P.D. James’ A Mind to Murder (1963) is a routine police procedural with a startling ending.
This is James’ second book about Scotland Yard Investigator Adam Dalgliesh.
Someone kills the widely-disliked administrative assistant at the Steen Psychiatric Clinic. The murder is almost a closed-room murder.
Clinic employees find the body of Enid Bolam in the basement record room. Scattered records surround her. The locked outside basement doors make it so that the murderer would have had to enter and leave through a monitored front entrance.
Someone in the building had to have done the murder.
Dalgliesh and his assistant Sergeant Martin interview the suspects, look into their lives and histories, and, almost fortuitously, solve the murder.
Several times the story mentions that Dalgliesh has solved every case he’s undertaken. He almost solves this case wrong. Only a last-minute surprise saves the day.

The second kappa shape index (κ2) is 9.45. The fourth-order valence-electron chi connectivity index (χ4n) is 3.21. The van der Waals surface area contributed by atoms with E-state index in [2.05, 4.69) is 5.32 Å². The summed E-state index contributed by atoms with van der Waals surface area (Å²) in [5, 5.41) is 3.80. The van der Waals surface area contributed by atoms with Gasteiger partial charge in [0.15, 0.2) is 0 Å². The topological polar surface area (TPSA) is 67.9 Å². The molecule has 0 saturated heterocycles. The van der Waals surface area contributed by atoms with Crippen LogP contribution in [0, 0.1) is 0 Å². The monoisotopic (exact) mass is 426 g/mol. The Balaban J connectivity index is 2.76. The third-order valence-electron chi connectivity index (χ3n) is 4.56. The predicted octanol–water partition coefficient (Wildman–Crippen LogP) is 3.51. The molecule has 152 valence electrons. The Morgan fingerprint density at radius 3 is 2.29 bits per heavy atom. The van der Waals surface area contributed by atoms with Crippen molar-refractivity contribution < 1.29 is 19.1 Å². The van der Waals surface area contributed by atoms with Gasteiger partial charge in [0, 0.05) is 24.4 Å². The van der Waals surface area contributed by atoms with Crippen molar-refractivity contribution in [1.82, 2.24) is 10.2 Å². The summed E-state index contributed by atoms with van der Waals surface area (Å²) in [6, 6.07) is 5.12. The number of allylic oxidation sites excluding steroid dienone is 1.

At one point, James writes of the plodding Sergeant Martin, “Methodical attention to detail had solved other murders and would solve this one.” And that’s how it happened.
I’ve had this book on my Kindle waiting to be read. When I learned of the recent death of P.D. James, I decided to read the book now to acknowledge a classic mystery writer I’ve read (in small doses) and enjoyed over many years.
A Mind to Murder may not be the best book in the Adam Dalgliesh series, but, even in this lesser entry, James’ craftsmanship shines through.